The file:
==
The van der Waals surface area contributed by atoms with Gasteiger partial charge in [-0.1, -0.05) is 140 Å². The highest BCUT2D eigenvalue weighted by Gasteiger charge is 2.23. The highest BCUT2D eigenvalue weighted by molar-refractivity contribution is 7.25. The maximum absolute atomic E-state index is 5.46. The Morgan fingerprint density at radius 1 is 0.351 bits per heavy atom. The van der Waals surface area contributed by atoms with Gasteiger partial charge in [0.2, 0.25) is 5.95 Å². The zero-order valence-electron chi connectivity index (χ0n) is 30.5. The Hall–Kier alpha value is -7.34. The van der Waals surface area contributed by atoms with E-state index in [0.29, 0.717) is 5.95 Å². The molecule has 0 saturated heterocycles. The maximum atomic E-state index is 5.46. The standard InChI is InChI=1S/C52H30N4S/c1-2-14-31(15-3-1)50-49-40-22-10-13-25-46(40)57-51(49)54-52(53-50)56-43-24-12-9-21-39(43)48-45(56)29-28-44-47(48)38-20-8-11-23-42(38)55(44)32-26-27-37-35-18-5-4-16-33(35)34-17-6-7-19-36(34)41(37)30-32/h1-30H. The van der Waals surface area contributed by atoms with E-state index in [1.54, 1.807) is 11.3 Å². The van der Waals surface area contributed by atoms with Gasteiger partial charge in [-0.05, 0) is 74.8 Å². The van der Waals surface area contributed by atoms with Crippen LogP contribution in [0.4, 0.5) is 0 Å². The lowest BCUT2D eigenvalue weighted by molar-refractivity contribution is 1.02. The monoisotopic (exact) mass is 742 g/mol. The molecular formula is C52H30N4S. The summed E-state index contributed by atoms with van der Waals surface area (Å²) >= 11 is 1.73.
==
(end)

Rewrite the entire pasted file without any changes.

The van der Waals surface area contributed by atoms with Gasteiger partial charge in [-0.1, -0.05) is 140 Å². The highest BCUT2D eigenvalue weighted by Gasteiger charge is 2.23. The highest BCUT2D eigenvalue weighted by molar-refractivity contribution is 7.25. The maximum absolute atomic E-state index is 5.46. The Morgan fingerprint density at radius 1 is 0.351 bits per heavy atom. The van der Waals surface area contributed by atoms with Gasteiger partial charge in [0.2, 0.25) is 5.95 Å². The zero-order valence-electron chi connectivity index (χ0n) is 30.5. The Hall–Kier alpha value is -7.34. The van der Waals surface area contributed by atoms with E-state index in [0.29, 0.717) is 5.95 Å². The molecule has 0 saturated heterocycles. The maximum atomic E-state index is 5.46. The standard InChI is InChI=1S/C52H30N4S/c1-2-14-31(15-3-1)50-49-40-22-10-13-25-46(40)57-51(49)54-52(53-50)56-43-24-12-9-21-39(43)48-45(56)29-28-44-47(48)38-20-8-11-23-42(38)55(44)32-26-27-37-35-18-5-4-16-33(35)34-17-6-7-19-36(34)41(37)30-32/h1-30H. The van der Waals surface area contributed by atoms with E-state index in [1.54, 1.807) is 11.3 Å². The van der Waals surface area contributed by atoms with Gasteiger partial charge in [-0.05, 0) is 74.8 Å². The van der Waals surface area contributed by atoms with Crippen LogP contribution in [0.4, 0.5) is 0 Å². The lowest BCUT2D eigenvalue weighted by molar-refractivity contribution is 1.02. The monoisotopic (exact) mass is 742 g/mol. The molecular formula is C52H30N4S. The summed E-state index contributed by atoms with van der Waals surface area (Å²) >= 11 is 1.73.